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Technology to become embedded in UK justice system by 2040, senior judge suggests

Out-Law News | 22 Mar 2022 | 2:17 pm | 2 min. read

The use of artificial intelligence (AI) and other digital tools will become a core part of the UK’s justice system over the next 20 years, according to a senior judge.

In a speech given online last week (15 page / 251KB PDF) focusing on the future of dispute resolution, Master of the Rolls Sir Geoffrey Vos said those seeking justice in 2040 would do so through an integrated online digital justice system composed of pre-action dispute resolution portals resolving different kinds of disputes backed by a court-based online dispute resolution system, across civil, family and tribunals.

Although Vos said it was critical that a digital justice system catered effectively for the vulnerable and digitally disadvantaged, he said that should not stop it from embracing technological change.

Vos set out a vision of a system which utilised AI to speed up the process of justice, with minor decisions made by AI to satisfy a growing need for immediate resolution of problems.

Vos predicted the growth of dispute resolution conducted through blockchain technology, which he noted was “borderless”. Although the judge added that he expected legal and justice systems to remain “largely parochial”, he also suggested that national digital justice systems would start to be accessible to systems operating in other countries within a decade.

“There will be much less obvious difference between a digital dispute resolution system operating in a civil law country and one operating in a common law country. Both will have programmes which are subject to the governance of online rules committees that operate at a high enough level to ensure the justice of the process but are not hidebound by the historic civil procedure processes of old-fashioned domestic court-based processes,” Vos said.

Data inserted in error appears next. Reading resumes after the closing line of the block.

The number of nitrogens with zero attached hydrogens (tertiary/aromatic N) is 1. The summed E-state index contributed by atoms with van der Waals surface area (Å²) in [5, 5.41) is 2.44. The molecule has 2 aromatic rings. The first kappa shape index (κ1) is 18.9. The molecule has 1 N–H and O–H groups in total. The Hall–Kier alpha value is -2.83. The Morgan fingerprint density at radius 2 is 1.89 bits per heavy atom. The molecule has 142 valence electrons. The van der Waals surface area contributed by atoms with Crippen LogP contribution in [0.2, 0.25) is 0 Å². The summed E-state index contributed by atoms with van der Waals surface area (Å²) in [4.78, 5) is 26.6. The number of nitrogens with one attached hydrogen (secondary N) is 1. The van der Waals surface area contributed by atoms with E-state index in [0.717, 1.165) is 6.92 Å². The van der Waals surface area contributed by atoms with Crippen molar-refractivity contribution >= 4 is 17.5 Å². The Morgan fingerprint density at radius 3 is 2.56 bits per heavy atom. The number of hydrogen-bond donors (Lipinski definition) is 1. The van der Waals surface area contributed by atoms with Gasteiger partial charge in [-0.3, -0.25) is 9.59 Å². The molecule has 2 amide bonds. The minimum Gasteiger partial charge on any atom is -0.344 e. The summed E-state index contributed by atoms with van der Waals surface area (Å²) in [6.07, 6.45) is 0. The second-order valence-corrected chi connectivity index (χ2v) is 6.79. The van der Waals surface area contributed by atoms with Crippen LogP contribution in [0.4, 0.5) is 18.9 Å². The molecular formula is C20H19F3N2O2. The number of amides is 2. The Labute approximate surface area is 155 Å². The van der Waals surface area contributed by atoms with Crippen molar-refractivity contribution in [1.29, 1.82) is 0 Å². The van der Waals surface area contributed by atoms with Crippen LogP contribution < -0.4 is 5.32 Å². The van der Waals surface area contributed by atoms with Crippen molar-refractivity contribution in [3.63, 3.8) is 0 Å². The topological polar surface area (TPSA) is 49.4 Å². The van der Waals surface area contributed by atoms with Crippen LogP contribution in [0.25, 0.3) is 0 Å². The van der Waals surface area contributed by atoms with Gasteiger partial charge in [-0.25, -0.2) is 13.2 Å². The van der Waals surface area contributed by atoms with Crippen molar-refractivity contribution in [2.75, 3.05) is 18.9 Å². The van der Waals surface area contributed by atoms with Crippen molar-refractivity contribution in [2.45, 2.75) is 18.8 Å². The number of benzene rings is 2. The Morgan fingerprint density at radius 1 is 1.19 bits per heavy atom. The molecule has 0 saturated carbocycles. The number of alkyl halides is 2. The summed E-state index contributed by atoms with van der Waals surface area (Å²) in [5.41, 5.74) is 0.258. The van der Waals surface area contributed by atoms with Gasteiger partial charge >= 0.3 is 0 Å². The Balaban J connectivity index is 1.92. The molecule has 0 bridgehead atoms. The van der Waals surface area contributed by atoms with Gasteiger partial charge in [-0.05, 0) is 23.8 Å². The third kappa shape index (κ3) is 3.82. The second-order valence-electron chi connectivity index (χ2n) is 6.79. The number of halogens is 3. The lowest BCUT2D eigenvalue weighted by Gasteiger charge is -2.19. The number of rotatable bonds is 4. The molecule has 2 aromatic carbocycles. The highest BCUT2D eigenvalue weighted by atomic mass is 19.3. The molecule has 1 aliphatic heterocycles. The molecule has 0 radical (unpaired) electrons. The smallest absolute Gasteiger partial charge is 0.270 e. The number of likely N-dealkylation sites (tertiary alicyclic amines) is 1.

Vos said the digitalisation of the court system in England and Wales had been accelerated by the Covid-19 pandemic, and progress towards an integrated system for civil, family and tribunals cases was now “well-advanced”. However, there needed to be constant development to address future technological changes.

The judge also said there needed to be more work on evaluating what disputes may arise in the future. For example, he noted the evidential landscape would be very different, with most transactions recorded automatically online or paid for through cryptoassets.

Vos concluded by warning that regulation needed to keep up with technology to control cyber-crime, and risks should be properly controlled and limited – while not being used as an excuse to impede technological progress.

Legal technology expert David Halliwell of Pinsent Masons said that the use of AI could boost the efficiency of the courts, both in the UK and internationally.

“There is still great uncertainty as to the appetite for AI to be involved in substantive decision-making in the administration of justice, but as advances in AI in other spheres such as medicine become a more accepted part of our daily lives then the dial may shift towards greater acceptance,” he said.

“As Sir Geoffrey Vos points out, there is huge scope for technology to help with the efficiency, speed and scale of court processes – and as these are universal pain points, the potential for countries collaborating to develop common systems together is an intriguing one. Perhaps it would be an opportunity for English law to cement its position as the law of commerce for its courts to take the lead in this valuable endeavour,” he said.